A. Wolf wrote:
>> If you don't require some mathematical model of evolution of states
>> determining what happens in a Markovian way (like a Schroedinger eqn for
>> example) then one consistent mathematical model is just a list:... "Anna
>> wore a red sweater on 6 Nov 2008", "Anna wore a blue sweater on 7 Nov
>> 2008", Anna wore a coat on 8 Nov 2008",... And there can be no
>> *logical* contradiction between lists. One is as good as another. As I
>> understand it, this sort of list is what Bruno's UD generates all
>> possible instances of and from them, somehow, the physical world emerges
>> as those lists which satisfy some consistency criteria. But I'm not
>> clear on how these consistency criteria emerge from within the theory.
> I'm not certain I was clear in what I described as being extant. When I say
> "me wearing a red sweater today" I mean "some model of the universe
> identical to the one that existed yesterday with the difference that today
> my sweater is red".
Does "model" imply a theory which predicts the evolution of states
(possibly probabilistic) so that the state of universe yesterday limits
what might exist today?
> I'm not talking about time at all.
So why the reference to "today" and "yesterday".
> Time is just part of the overall
> structure of the multiverse. I mean, the main appeal of Everett (to me) is
> that it reduces a problem which is difficult to define to a structural
> description of the universe.
So you're taking a block universe picture in which time is implicit some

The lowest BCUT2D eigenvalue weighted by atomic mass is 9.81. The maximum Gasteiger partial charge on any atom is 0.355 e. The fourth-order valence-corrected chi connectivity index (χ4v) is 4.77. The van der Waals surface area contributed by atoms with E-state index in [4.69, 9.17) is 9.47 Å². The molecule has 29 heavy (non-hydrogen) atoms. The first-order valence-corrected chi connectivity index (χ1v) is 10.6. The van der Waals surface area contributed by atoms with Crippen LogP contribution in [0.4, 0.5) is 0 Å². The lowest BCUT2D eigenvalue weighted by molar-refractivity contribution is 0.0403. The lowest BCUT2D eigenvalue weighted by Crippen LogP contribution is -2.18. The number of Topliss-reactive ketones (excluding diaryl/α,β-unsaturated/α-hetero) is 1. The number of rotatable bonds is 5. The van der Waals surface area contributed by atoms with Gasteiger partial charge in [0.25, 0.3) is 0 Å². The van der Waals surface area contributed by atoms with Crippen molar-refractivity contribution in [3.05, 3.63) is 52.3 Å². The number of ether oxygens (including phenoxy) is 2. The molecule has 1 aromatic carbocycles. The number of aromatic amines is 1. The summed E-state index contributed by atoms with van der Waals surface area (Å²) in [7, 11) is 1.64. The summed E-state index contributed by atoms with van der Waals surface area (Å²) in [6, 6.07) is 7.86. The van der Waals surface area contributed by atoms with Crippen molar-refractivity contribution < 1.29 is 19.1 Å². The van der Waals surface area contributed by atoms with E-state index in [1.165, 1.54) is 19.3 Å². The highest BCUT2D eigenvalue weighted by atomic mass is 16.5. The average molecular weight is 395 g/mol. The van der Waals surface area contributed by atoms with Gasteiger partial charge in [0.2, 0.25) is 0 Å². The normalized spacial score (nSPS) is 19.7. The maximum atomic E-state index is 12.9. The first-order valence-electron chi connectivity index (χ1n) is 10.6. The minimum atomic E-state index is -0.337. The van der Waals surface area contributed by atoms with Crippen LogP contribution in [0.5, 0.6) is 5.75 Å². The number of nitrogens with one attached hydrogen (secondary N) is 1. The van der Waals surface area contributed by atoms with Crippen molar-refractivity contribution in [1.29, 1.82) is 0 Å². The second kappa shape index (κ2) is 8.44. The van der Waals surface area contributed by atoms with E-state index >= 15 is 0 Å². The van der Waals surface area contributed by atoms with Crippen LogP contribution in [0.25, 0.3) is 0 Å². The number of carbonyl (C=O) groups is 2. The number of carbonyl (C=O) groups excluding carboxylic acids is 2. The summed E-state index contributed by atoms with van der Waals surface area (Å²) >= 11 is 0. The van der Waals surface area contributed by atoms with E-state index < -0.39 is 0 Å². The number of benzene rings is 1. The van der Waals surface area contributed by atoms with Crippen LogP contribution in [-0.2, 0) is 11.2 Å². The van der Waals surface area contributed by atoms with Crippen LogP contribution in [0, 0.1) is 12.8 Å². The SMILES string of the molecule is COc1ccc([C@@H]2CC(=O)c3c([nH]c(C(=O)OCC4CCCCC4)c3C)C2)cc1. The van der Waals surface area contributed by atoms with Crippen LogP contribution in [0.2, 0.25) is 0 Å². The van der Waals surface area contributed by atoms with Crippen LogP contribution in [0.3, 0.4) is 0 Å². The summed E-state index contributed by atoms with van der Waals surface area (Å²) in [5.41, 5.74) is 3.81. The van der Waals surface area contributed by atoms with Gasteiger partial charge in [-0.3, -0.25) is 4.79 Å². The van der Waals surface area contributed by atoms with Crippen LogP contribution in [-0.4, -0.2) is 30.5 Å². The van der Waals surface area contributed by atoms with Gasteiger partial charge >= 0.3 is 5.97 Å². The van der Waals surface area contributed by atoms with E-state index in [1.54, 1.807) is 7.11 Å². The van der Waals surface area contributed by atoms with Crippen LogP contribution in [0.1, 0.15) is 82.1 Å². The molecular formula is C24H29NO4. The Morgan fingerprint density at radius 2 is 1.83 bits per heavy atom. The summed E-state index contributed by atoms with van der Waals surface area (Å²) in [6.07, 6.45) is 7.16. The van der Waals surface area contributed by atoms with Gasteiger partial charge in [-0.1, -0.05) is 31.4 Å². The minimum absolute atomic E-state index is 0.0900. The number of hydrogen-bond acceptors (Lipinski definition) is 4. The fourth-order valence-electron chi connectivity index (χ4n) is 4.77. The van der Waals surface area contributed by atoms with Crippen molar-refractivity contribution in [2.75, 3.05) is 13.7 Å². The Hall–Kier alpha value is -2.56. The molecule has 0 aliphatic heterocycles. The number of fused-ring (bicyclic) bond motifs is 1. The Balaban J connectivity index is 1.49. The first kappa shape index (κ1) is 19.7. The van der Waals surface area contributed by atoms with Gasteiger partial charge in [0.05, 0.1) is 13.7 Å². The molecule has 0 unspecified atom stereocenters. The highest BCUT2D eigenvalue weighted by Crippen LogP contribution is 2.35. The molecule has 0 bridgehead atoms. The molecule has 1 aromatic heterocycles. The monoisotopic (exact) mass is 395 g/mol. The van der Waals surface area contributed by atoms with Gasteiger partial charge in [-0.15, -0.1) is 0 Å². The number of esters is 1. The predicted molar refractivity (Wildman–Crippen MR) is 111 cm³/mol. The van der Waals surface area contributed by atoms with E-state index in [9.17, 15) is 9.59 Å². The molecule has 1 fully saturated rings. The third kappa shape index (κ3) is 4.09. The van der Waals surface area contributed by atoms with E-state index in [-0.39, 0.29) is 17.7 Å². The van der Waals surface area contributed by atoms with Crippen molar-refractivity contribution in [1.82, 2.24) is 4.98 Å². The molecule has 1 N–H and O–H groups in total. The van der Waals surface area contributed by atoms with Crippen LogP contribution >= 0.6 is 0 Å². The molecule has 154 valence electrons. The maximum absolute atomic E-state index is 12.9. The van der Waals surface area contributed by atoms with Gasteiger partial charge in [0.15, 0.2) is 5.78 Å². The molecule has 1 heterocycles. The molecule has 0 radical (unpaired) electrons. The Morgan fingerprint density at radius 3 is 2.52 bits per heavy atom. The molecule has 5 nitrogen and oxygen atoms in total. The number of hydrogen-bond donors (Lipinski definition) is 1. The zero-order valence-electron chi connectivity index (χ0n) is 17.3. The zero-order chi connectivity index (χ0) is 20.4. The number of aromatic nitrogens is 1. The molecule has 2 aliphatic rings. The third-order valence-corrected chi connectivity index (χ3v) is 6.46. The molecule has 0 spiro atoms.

sequence of states.
> So you can think of one consistent object as a mathematical structure that
> models our entire multiverse with all of its possibilities, from the start
> of the Big Bang according to the physical laws that govern it.
But I'm concerned about what defines "consistent". If it is just
non-contradiction then any sequence of states seems to be as good as
another. The mathematical consistency only applies within each state.
> For an example of an inconsistent structure I'd have to bust out some set
> theory, but there are plenty of "ideas" for things which sound nice but end
> up being mathematically inconsistent. Being mathematically inconsistent
> takes the cow example I used earlier from the "almost none" realm to the
> "none" realm. We don't have access to enough information to know with
> certainty that certain states are possible, though from the psychological
> perspective, any set of events could be experienced, yes.
> Maybe I should reformulate what I'm saying because I think I'm being
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